Emotional Eating and Sustainable Results

Seven years ago, I met an amazing woman who taught me most of what I know about exercise and healthy eating. She was my personal trainer for 2 years and became my friend in the process. Kali is truly a beautiful soul, she radiates peace and kindness.  Because she’s an inspiration to me, I asked her to share her story on my blog, to inspire others as well. You can check out her website here and take advantage of the services and wisdom she offers.

From Kali:

When I first started working as a personal trainer in 2008 I lost 40 pounds in a summer. Everyone wanted to know what I did. Everyone wanted to know “the secret”. But what I didn’t want to tell everyone is that I was barely eating and running everyday. This wasn’t sustainable and I eventually injured myself. I started to gain the weight back. 

How do some people make fitness look so effortless?

I was frustrated and wanted to give up. 

But I also wanted to know the truth. How can I break the cycle of being overweight?

I wanted to go deeper than the magazines and the plethora of diets (of which I have tried many). I wanted to know what was actually going to work. What was going to help me be lean, healthy, and develop a better relationship with food?

I really wanted to know how to be happy.

Before and After


I kept making the same mistakes: 

Feel bad about myself and my body >

Diet >

Lose weight >

Feel overwhelmed >

Overeat >

Gain weight >

Feel bad about myself and my body >



To get answers, I knew that I needed to get to the root of what was causing me to binge eat. I tried, for years, to figure this out on my own. But I was broken. I knew I couldn’t do it by myself. I found a therapist that fit with my schedule using an app called TalkSpace. 

With professional help, I was able to peel away the layers, suppressed by years of overeating, elucidating the reasons I turned to food in the first place.

The food was not the problem. Self-doubt and the fear of not being good-enough were the real issues driving me to compulsively overeat. The food was just the temporary remedy helping me to feel numb. 

But I kept meditating, sharing the dark stuff that gnawed at me, and working at saying yes to more things that scared me.

Once I started finding the triggers and becoming more mindful of the actions that followed, I was able to begin to change my habits with food. 

I’m not perfect. I have to work hard to show self-love. I still have bad days, but those days are fewer and farther apart. 


During the process, I became a certified nutrition coach. I figured that since I had used science-based resources to build my exercise programs, why not do the same for nutrition?

And in going deep into the realms of the Kreb Cycle and glucose metabolism, it became evident that knowing is different than practicing. 

Changing the way you eat means that you need to change the way you live. Coaching is more than knowing biochemical reactions. Helping someone to achieve their goals through diet modification is based on changing their daily habits.

I’ll repeat:

The TRUTH is sustainable change is founded on creating new habits. 


It started with me changing my habits first. 

It wasn’t fast, but I was seeing results every month, feeling healthier, and becoming less obsessed.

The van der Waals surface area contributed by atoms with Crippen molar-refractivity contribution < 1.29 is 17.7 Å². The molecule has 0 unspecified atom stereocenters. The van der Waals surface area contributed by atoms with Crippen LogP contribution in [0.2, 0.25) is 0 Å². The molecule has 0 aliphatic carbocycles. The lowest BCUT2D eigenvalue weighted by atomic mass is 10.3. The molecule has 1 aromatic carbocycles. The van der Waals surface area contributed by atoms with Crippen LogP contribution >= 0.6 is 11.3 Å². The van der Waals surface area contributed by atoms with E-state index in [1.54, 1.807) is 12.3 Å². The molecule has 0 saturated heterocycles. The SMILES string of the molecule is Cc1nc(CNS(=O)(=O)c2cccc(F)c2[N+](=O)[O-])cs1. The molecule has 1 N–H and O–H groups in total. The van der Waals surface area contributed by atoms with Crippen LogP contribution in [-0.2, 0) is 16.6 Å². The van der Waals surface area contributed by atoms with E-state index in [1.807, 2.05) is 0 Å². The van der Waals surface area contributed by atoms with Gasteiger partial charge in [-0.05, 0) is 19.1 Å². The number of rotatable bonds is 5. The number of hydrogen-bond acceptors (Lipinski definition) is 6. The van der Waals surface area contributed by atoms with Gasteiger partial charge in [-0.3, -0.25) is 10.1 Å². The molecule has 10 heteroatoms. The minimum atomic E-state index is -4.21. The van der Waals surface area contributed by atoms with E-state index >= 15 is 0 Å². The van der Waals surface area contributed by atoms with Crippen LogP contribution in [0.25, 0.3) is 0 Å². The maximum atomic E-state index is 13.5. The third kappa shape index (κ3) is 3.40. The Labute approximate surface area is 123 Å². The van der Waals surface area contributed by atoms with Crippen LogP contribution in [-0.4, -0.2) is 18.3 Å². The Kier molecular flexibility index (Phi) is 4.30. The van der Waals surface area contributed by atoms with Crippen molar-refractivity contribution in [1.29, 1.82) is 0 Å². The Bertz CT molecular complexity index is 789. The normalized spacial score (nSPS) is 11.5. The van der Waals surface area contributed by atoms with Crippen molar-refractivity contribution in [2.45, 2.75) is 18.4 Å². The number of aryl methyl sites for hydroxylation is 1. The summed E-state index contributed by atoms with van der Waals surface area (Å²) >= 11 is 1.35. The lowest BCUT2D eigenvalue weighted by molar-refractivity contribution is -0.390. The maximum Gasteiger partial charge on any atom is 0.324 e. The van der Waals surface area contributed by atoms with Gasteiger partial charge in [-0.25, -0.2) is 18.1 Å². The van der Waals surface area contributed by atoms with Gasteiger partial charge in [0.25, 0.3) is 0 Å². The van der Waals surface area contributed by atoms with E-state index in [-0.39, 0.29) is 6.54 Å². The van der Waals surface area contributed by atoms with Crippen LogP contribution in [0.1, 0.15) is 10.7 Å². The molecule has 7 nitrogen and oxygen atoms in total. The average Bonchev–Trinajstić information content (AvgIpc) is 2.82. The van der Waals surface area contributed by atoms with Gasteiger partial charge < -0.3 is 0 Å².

My mindset and my body slowly changed with my moment to moment decisions. 

The deeply ingrained patterns were shifting and my brain was developing new feedback loops, a new way of living.

While I still feel like I have a long way to go, I now feel like I know how to live a happy and healthy life. That feeling is invaluable to someone who has been on the diet-wagon most of her life. 


Helping other people break free from the dieting cycle now gives my life purpose and reason. My goal is to be there for others, as their coach, to help during the inevitable ups and downs while they too change their habits and create the life they’ve dreamed of living.

If you’re ready to develop a healthier relationship with food, get stronger and leaner, and make lasting changes, I’m here to help.

With Love,



Feature photo by Tim Mossholder on Unsplash


  • Reply
    Cathy Lawdanski
    January 5, 2018 at 4:53 pm

    Many of us have lived that cycle. So glad you broke free.

    • Kali Stewart
      Kali Stewart
      January 9, 2018 at 6:32 pm

      Thank you, Cathy. This cycle is a hard one to live through and I hope that more women and men see themselves getting to a place where the lows aren’t nearly as low. I appreciate your support.

  • Reply
    Sherry Macdonald
    January 6, 2018 at 4:34 am

    WOW, this is so common and there is such a need for nutrition coaches that have been there and truly care, Thank you! Good luck to you. Nutrition is always a struggle but I find the more educated someone is about what happens to their body eating toxic food and using toxic products the more they change. Thank you for the great post.

    • Reply
      Sherry Macdonald
      January 6, 2018 at 4:35 am

      Just noticed you are a CHEK coach, so am I level 3 and CHEK 2. Would love to chat with you.

    • Kali Stewart
      Kali Stewart
      January 9, 2018 at 6:36 pm

      That’s a good point, Sherry. Empathy can be a powerful relationship builder and education can clear the confusion. I also think that you’re right- when someone is aware of the effects that toxic foods are having on their body and mind, it gives them an opportunity to ask, “is this worth it?”. Thank you for your support and feedback!

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